Charities urged to develop voice-activated tech to support beneficiaries

Charities looking to ramp up their digital delivery of services need to consider using voice activated assistants such as Amazon Alexa, research suggests.

A survey by YouGov has found that four out of ten Britons believe being able to give verbal commands to a digital assistant “is such a time saver”.

Among those using such virtual assistants, Amazon Alexa is the most popular, used by 30% of those who regular access services and support through such technology.

More than a fifth (22%) use Google Assistant and a similar proportion (20%) use Apple's Siri, YouGov found.

The most popular way to access digital assistants is via a smartphone (45%), then a stand alone speaker device (34%).

The figures comes as charities increasingly look to use voice activated assistants to deliver services and support to beneficiaries.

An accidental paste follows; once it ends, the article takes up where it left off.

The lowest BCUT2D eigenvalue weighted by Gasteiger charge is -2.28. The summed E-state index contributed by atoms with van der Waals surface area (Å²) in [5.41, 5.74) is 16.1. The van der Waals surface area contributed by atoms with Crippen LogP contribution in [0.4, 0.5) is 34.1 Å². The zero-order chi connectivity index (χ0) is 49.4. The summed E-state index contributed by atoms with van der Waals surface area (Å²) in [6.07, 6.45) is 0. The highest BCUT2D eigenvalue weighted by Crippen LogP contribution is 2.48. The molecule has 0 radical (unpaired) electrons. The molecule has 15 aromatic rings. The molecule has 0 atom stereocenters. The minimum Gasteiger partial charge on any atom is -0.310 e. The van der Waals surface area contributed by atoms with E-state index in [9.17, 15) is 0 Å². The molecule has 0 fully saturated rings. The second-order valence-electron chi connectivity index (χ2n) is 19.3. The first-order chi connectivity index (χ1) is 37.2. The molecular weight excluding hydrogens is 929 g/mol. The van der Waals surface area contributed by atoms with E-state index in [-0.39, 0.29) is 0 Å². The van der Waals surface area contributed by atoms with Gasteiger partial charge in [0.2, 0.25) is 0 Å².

Two years ago The British Heart Foundation became the first charity in the world to enable people to donate money and items through an Alexa-enabled device. Through the digital initiative donors are able to donate through Amazon Pay and arrange free collection of furniture and electrical items through Amazon Alexa.

Earlier this year the RNIB announced it had linked up with Amazon to offer information from the charity about sight loss through voice commands such as “Alexa, how do I register as sight impaired or severly sight impaired.”

According to the RNIB more than half of blind and partially sighted people say sight loss is a barrier to using the internet.

Meanwhile, last year elderly residents at care home charity Abbeyfield took part in a project to use Google Assistant devices for residents to use. All were given advie on using the techn ology, including asking about the weather and playing music and games.

According to Age UK half a million older people go at least five days a week without speaking to another person.

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